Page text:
Thursday, October 10, 2013

A Visit With Nature

There is something magical about walking through land that is unsullied by pesticides, Monsanto, and all the un-natural concoctions made by man to "tame" nature. It feels light, tingly, clean, and exciting. There is a good article by Brien Cantwell about Oregon's Bio-dynamic "Voodoo Vintners" here.
Recently I was fortunate to visit Keeler Estate Vineyard. Tucked in to the hills of the Eolla Amity AVA just outside of Amity, Oregon it is, like many wineries these days, bio-dynamic, but instead of becoming bio-dynamic, they started that way from day one.
I was warmly greeted by Gabriel and Craig Keeler along with my friend Jennifer Kadell, who works with them to promote their wines. The 200 acre farm has, along with the vineyards, table grapes, fruit trees, gardens, and now, its own mushroom farm!




The soils are Steiwer, Chehulpum, and shallow sedimentary soils over a base of deep ocean floor. (see photo) The range of elevation is from 220 to 500 feet with the higher vineyards being the newer recently planted.
The grapes grown are Chardonnay, Pinot Noir, Pinot Gris, and a small amount of Riesling. They also have introduced a newer varietal of Pinot Noir, 943, with a very masculine profile, deep and rich with currents and dark berry. It has been a cause for some excitement in France and California and a few vineyards in Oregon, such as Adelsheim, have had some pleasing results with it.
We tasted the wines in the tasting room and were treated to some delicious snacks prepared by Nicci Stokes. Her restaurant is Cafe Uncorked on Highway 18, McMinnville. 

The wines they make from Pinot Noir and Pinot Gris grapes planted in '08 are superb in the hands of Darcy Pendergrass, the winemaker
The whites very in style from the '11 Pinot Gris' crisp, refreshing minerality and white peach then a '11 Reserve Pinot Gris with more tropical notes and a wonderful mouth-feel and last (so far) a quite surprising '11 Chardonnay that has the softness of melon yet retains a powerful mineral note, leaving a very pleasant and long lasting finish. The soil play into this wine very deeply. (NPI)
Now on to my favorite, the Pinot Noir. This is also an '11 and is done in 55% neutral oak and 45% new oak that give it a nice rich mouth feel. It has room to grow and all the signs are there that  in about 5 rears this will be a real beauty! Spicy and full of red fruit, nice acid balance and a long complex finish. Keep this one down for a few years and you will be rewarded!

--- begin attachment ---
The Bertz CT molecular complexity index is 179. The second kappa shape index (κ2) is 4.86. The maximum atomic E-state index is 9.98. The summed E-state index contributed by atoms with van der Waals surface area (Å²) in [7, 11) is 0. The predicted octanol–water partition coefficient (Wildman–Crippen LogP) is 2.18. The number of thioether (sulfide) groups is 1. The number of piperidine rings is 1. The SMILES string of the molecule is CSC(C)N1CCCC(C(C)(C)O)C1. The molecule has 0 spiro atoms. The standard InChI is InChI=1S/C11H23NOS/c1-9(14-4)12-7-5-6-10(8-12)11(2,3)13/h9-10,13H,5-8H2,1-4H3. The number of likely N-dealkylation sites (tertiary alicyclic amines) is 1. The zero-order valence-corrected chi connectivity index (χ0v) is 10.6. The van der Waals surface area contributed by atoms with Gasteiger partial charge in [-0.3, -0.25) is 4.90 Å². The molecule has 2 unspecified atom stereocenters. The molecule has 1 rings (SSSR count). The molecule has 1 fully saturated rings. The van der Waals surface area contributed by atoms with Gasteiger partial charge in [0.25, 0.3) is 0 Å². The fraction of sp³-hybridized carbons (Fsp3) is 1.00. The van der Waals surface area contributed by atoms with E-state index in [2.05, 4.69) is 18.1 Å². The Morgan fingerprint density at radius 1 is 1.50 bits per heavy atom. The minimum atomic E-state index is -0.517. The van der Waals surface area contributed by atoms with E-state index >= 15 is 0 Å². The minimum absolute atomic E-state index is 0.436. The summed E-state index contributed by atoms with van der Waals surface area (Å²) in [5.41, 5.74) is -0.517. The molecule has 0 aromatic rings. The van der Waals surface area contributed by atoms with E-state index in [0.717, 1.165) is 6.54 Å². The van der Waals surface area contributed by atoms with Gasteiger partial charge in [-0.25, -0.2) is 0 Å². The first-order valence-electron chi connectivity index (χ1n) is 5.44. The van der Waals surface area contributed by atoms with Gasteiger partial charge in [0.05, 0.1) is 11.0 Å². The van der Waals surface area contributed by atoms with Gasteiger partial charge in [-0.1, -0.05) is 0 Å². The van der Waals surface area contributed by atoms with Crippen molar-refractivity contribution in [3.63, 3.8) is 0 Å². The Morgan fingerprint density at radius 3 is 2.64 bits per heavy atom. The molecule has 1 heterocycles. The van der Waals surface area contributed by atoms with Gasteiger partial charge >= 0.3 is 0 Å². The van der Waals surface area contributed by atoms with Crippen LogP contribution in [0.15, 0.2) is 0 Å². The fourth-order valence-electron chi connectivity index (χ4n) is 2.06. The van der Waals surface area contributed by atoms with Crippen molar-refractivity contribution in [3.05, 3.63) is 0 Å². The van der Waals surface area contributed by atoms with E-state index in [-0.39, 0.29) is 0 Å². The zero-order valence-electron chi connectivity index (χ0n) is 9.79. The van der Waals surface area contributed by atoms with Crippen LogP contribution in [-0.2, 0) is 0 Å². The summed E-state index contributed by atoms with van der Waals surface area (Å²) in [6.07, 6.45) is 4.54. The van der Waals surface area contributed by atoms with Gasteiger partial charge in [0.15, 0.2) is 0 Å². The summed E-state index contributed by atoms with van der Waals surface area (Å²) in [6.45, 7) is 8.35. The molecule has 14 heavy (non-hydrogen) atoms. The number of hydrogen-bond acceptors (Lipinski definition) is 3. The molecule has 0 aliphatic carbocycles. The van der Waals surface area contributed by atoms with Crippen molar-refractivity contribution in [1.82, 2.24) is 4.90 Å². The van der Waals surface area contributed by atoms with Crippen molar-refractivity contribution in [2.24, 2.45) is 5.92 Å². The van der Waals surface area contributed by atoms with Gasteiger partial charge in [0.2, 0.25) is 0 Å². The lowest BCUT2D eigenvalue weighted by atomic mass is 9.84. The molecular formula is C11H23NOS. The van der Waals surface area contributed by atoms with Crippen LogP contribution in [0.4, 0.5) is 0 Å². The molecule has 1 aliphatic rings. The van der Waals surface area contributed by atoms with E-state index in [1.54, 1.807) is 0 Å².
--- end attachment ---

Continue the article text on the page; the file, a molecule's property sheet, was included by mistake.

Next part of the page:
After a lull in the rain we walked down through the beautiful gardens and past the ponds to the Pinot Noir block where we sampled fruit from both top and bottom of the vine.  The Keelers employ a unique trellising system developed by Scott Henry, that trains the vines to grow in a lower and upper row. I must say I could discern the slightest shift in flavor profile, the top most being lighter. Craig showed us the problem of having bee hives at the end of the rows: Bee holes in a few of the grapes that can encourage Botrytis. The juice is removed and they collapse, inviting mold. Small issue but next year he is moving them further away. We rode around the back side of the vineyards past the compost pile stretching the length of the vineyard where straw and manure plus all the plant debris from the property is added to replenish the soils with what has been removed by the plants.

I smelled coffee grounds and  rich clean soil like when I was a child on the farm after tilling. Worms were hard at work as Craig explained the tubes that allowed for out-gassing and less worry about turning the piles of compost.
Heading up the hill we past some recent excavations where they were creating Insectariums: ponds, along with flowered and grassy areas meant to encourage native insects and encourage the control of invasive and harmful insects.

As we started up the hill we could see the vineyard workers hand hoeing the rows between the newer plantings and to the left, in the lip of the forested area, we saw the mushroom farm. They have inoculated oak logs with various edibles and  had just harvested. There were a few Oyster Mushrooms left.
We got to the top of the hill as the storm sat lurking on the horizon. We stood on the deck and admired the furniture Craig had made for visitors, painted in what Gabriel called Easter Egg.
When we were done watching the storm and were ready for another round of tasting and stuffed mushrooms, we took off down the hill and toured the newly excavated areas up close where Crag had built an earth dam with small culverts for circulation and drainage. We then went to the barn where we saw a most remarkable innovation! The teas that are made for the soils must be stirred a defines number of times in each direction to activate. This is at worst tedious and at best meditative, but
when you are farming a huge area and managing other ventures one must innovate. Behold an automatic stirring device that frees up man power and still does the job. Lots of controversy around having it done by machine but my feeling is, it was invented and built by mind and hand with a deep love for the land and respect for the practices so it should fit in to Rodolph's original ideas.


One last note: The dog is worth the visit just to see an animal that is in a constant state of pure joy! He ran in front of the vehicles waiting for a ball, a stick, anything! Here he is waiting patiently for us to get going.
The family is so nice and the feel of the land so vibrant that it is hard to leave. Gabriel and Craig's son Nick also has a bit of an arm in the wine industry, he owns Nicholas Keeler International and supply's barrels all over the world as well as making his own wines!
 I hated to leave and would much rather have stayed the rest of the day.

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